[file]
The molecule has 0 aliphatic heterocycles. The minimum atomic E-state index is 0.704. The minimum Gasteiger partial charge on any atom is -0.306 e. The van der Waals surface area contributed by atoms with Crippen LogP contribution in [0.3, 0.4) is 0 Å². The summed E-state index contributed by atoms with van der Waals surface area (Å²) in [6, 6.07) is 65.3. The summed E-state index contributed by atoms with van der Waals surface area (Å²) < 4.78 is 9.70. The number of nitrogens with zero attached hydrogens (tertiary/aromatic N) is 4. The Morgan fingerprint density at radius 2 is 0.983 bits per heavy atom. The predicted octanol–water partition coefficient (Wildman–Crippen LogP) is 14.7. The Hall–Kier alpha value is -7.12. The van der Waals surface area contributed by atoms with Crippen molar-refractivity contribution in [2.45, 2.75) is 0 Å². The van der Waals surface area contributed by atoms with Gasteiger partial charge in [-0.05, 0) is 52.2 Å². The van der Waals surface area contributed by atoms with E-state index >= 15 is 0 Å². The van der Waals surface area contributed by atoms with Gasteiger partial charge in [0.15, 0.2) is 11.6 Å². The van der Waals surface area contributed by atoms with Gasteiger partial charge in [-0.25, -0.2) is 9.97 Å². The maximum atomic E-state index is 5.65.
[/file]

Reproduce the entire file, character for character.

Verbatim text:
The molecule has 0 aliphatic heterocycles. The minimum atomic E-state index is 0.704. The minimum Gasteiger partial charge on any atom is -0.306 e. The van der Waals surface area contributed by atoms with Crippen LogP contribution in [0.3, 0.4) is 0 Å². The summed E-state index contributed by atoms with van der Waals surface area (Å²) in [6, 6.07) is 65.3. The summed E-state index contributed by atoms with van der Waals surface area (Å²) < 4.78 is 9.70. The number of nitrogens with zero attached hydrogens (tertiary/aromatic N) is 4. The Morgan fingerprint density at radius 2 is 0.983 bits per heavy atom. The predicted octanol–water partition coefficient (Wildman–Crippen LogP) is 14.7. The Hall–Kier alpha value is -7.12. The van der Waals surface area contributed by atoms with Crippen molar-refractivity contribution in [2.45, 2.75) is 0 Å². The van der Waals surface area contributed by atoms with Gasteiger partial charge in [-0.05, 0) is 52.2 Å². The van der Waals surface area contributed by atoms with E-state index >= 15 is 0 Å². The van der Waals surface area contributed by atoms with Gasteiger partial charge in [0.15, 0.2) is 11.6 Å². The van der Waals surface area contributed by atoms with Gasteiger partial charge in [-0.25, -0.2) is 9.97 Å². The maximum atomic E-state index is 5.65.